But if girls really do exist who buy panties like that, I felt that Miami Beach was where I would find them. On the streets it seemed like anything went. It was the beach, of course, so you could wear a bikini – but it was also Miami, so you could be wearing a tuxedo or a ballgown too. In general people had great bodies – bodybuilders, dancers, plastic surgery aficionados, sun worshippers, beach bums, doctors, rich people, whatever they were, they seemed to look good and enjoy looking good. At night the club and gala outfits came out, and the people-watching was just astonishing: everyone was all dressed up and out on the town. Art Basel I’m sure increased the city’s nightlife temperature: there were celebrities, rich people, and beautiful people everywhere.
Most impressive to me was the fact that all of this was pedestrian: Miami, which in so many ways could be compared to L.A., was different because it had (especially in Miami Beach) a superior pedestrian culture. People really were walking on the streets, and so all the beauty and all the glam was public and in some sense it truly enriched the whole city. And it was not all the same: a group of skinny girls in sheer gowns and stilettos might be walking in front of a female bodybuilder trying to powerwalk past them to get to the gym. Lincoln Road is closed to traffic, and has become a pedestrian shopping mall. What used to be the street is now taken up by outdoor seating for restaurants, one after another, block after block. Couples in the restaurants sit next to each other facing outwards because the people-watching is so good. I was out for the first night of Hanukkah, and a group of Hasidic Jews were lighting a six-foot-tall Menorah – which was covered in seashells and quite possibly the corniest thing ever – in the middle of the pedestrian area, while the fake Miami boobs were bouncing right by. It really was incredible.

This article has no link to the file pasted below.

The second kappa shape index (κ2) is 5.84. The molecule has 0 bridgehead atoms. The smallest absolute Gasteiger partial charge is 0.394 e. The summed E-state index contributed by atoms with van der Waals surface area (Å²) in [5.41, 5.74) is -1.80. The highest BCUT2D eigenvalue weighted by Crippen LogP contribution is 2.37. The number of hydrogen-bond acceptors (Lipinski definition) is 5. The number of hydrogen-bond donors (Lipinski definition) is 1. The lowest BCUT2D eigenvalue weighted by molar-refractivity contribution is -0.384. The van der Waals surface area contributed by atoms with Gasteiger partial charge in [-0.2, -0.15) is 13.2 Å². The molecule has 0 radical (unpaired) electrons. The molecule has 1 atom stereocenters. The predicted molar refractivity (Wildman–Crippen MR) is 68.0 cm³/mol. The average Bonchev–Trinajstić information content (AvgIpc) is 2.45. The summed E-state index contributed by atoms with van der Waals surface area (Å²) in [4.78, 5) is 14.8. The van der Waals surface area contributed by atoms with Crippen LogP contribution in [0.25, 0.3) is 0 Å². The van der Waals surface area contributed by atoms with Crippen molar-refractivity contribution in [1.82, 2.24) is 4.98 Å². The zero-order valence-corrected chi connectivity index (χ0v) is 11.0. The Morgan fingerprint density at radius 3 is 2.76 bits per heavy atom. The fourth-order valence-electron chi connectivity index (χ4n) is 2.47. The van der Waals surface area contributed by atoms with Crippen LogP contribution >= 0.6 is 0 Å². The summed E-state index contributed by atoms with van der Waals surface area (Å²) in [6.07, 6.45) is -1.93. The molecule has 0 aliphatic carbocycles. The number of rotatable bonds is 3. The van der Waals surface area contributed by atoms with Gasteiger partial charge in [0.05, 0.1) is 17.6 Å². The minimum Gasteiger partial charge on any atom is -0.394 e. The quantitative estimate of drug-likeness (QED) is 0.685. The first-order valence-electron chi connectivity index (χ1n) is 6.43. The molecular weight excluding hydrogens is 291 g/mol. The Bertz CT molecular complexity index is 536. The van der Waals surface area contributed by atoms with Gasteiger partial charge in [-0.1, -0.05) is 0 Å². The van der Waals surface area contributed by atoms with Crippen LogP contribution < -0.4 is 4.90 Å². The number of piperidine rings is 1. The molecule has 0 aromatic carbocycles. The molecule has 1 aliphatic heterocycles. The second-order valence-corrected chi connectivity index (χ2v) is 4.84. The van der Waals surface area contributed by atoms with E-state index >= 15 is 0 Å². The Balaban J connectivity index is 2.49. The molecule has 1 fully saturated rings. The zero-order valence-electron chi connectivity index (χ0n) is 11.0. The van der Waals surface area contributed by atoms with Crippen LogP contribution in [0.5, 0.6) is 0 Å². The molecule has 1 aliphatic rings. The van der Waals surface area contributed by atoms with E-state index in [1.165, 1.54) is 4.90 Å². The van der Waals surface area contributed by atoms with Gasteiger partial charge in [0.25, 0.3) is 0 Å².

We went to the beach every day we had a chance. The December water was warm by New York standards – about as warm as it gets in August at Rockaway – but it was noticeable that almost no one was in the water. It was too cold for Floridians. That said, we all swam for forty minutes at a time without even feeling cold. It was amazing.
Winter in the north separates you so forcibly from your body, and the sensuality of Miami Beach restores it to you. It made me wonder why I hadn’t been doing this every year. And the ocean is archetypal: as fashionable as it might be, and as tawdry as it can get, it will always have different meanings to different people, and some of those people will always be deep. You could feel it in the air: the ocean meant somehow that it was not all fake, that something deep and incredible was despite it all always at hand: it might come to you in the sound of the waves, or the smell of the salt, or something strange that had washed up on the shore, at any moment.